David Bourget (Western Ontario)
David Chalmers (ANU, NYU)
Rafael De Clercq
Ezio Di Nucci
Jack Alan Reynolds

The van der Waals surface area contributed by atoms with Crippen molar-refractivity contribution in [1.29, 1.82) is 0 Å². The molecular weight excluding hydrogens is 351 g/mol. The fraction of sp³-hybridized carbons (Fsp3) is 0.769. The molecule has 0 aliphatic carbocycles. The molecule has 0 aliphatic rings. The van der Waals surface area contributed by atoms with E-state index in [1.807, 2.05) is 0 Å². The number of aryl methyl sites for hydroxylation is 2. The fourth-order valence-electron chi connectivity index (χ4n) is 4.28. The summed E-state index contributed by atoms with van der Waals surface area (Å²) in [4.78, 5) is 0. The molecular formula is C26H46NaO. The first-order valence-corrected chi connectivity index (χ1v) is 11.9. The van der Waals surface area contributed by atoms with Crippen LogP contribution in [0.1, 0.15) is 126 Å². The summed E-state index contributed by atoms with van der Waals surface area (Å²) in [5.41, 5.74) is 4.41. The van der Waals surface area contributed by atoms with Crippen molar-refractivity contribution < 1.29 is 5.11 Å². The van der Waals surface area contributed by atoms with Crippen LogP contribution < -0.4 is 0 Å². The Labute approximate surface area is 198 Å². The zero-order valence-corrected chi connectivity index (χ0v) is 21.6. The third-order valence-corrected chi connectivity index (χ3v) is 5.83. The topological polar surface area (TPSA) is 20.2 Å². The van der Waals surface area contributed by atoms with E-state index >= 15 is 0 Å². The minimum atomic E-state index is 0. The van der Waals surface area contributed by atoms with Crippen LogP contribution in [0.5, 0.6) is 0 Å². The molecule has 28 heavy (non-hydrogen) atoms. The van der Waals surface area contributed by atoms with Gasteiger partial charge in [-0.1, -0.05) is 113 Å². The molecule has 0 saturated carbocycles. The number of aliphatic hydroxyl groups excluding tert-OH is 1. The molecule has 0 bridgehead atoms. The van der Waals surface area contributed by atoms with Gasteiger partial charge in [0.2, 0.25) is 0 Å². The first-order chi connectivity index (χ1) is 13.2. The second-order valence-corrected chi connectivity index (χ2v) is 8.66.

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Machines were introduced as calculating devices to simulate operations carried out by human computors following fixed algorithms: this is true for the early mechanical calculators devised by Pascal and Leibniz, for the analytical engine built by Babbage, and the theoretical machines introduced by Turing. The distinguishing feature of the latter is their universality: They are claimed to be able to capture any algorithm whatsoever and, conversely, any procedure they can carry out is evidently algorithmic. The study of such "paper machines" by mathematical means is the topic of our contribution. This is not only in accord with its usual understanding in computer science, but conceptually and historically right, when we recall the purpose for which Turing machines were introduced.
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